My favourite species, though, are the Greenies, whose bodies are the perfect mammalian design (especially when compared to humans). They are the heroes of Liberator, the lead story in Bizarre Bipeds. They are green because they can make food from sunlight in the same way plants do. Three legs give them great stability, and they can speed along by hopping on two like a kangaroo. Three arms allow them far more agility than two. Three eyes give them 360 degree vision. Everyone is born as a boy, marries, fathers children, then transforms into a girl, marries, and gives birth. This is a much more sensible arrangement than ours. And the person the story is about, Trom, is only a little boy when he manages to defeat the horrible invaders from space who have enslaved and terrorised his people. Even if you haven’t read the story yet, I am sure you can guess, those criminals are humans, originally from Earth.

There is one more thought. No matter how quirky my imagination may be, not in my worst nightmares could I have invented the world I get to inspect through the news every day. Here are a few examples of people I don’t consider humans:

How about a person who spends billions on developing technology for getting off planet? When asked why, he explains that, well, he needs something to spend his money on. And the source of this wealth is people working for starvation wages, in conditions so horrific that some of them die on the job.

Or a person who cheerfully and casually betrays long term allies, subjecting many thousands of civilians to horrific attack, because he wants to have a hotel with his name on it in a foreign country?

Or several groups of people making business decisions that their own research teams have shown are guaranteed to lead to untold suffering for everyone, themselves included? That’s what the Boards of companies like Exxon and BP have been proven to do.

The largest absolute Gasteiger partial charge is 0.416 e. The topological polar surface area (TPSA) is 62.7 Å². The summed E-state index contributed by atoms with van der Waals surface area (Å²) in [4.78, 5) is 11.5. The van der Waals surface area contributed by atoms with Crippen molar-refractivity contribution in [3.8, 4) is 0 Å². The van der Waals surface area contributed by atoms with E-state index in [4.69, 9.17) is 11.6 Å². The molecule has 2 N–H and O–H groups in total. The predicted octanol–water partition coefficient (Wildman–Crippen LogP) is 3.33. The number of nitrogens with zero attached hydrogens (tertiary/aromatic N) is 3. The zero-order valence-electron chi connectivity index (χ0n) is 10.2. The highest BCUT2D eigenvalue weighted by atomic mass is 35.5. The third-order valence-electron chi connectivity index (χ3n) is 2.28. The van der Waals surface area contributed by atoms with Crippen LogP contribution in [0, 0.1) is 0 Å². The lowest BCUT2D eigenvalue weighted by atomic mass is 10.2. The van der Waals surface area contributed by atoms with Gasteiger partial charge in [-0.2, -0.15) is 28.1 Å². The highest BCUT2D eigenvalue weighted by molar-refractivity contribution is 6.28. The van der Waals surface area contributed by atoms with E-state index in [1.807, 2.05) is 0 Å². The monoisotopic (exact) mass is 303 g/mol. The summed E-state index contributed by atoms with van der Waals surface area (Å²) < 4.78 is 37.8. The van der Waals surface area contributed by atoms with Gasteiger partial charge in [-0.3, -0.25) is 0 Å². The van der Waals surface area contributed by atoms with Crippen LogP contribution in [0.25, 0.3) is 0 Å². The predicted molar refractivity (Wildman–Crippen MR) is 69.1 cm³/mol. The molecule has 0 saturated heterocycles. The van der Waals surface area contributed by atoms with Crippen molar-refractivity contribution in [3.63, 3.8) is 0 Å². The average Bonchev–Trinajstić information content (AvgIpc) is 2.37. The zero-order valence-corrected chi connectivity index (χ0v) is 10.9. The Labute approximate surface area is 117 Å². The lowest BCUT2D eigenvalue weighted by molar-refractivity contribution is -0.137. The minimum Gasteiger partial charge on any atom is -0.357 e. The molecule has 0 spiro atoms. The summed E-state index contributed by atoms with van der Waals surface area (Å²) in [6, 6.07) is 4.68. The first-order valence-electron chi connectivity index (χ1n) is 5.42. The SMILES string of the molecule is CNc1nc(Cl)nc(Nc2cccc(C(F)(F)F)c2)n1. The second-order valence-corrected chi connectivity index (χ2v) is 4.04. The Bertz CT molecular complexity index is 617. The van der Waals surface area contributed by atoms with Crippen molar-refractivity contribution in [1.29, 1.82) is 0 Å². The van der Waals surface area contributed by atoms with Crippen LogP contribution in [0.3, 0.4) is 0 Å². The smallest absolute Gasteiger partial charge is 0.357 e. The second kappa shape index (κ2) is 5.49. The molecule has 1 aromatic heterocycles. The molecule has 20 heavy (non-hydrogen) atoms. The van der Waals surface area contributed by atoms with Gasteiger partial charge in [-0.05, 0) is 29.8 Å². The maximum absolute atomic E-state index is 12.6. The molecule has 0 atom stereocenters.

Clearly, my imagination is staid in comparison to the reality out there. GO AWAY! I am returning to the sane worlds inside my computer.

Please comment below, then visit my colleagues in Rhobin’s Rounds:

Victoria Chatham
Skye Taylor
Rhobin L Courtright
Judith Copek
Fiona McGier
Diane Bator
Connie Vines
Beverley Bateman
A.J. Maguire

About Dr Bob Rich

I am a professional grandfather. My main motivation is to transform society to create a sustainable world in which my grandchildren and their grandchildren in perpetuity can have a life, and a life worth living. This means reversing environmental idiocy that's now threatening us with extinction, and replacing culture of greed and conflict with one of compassion and cooperation.
This entry was posted in Bob's Books, politics, Rhobin's round robin, writing. Bookmark the permalink.

8 Responses to Oddballs from an oddball

  1. Your purple slug with the three tentacles reminded me of one of the sculptures in The Roundabout of the Sea group, made by Alejandro Colunga in 1996, and displayed on the Malecon in Puerto Vallarta, Mexico. I have to say I like your postman, too!


  2. I enjoyed your post, first on discussing the definition of odd and oddball. You have written or know a long line of interesting characters who could be considered odd in our present world. But they have shared caring and understanding, and benefited others where many in our present world, not considered odd, have not.


    • Dr Bob Rich says:

      Thank you, Beverley. I want to build a world where empathy, decency, cooperation are the norm, and cruelty, greed, aggression are odd. Sadly, we are not there.


  3. Dr Bob Rich says:

    Thank you, Rhobin. We are kindred spirits in a crazy world.
    Fortunately, my current project was forced on me: my publisher wants an audio version of From Depression to Contentment, and I thought doing it in my voice would be better than having him pay for someone else to do it. And reading it again is a revision for sanity.


  4. Skye Taylor says:

    I agree it’s often not the humans who bring the most humanity to the story.


  5. Rhobin says:

    I also have a horror of some humans who are living now or who have lived, particularly the power-hungry, greedy, narcissists. Your characters show the creative power of your mind, which seems to run in your family as shown by Aniko.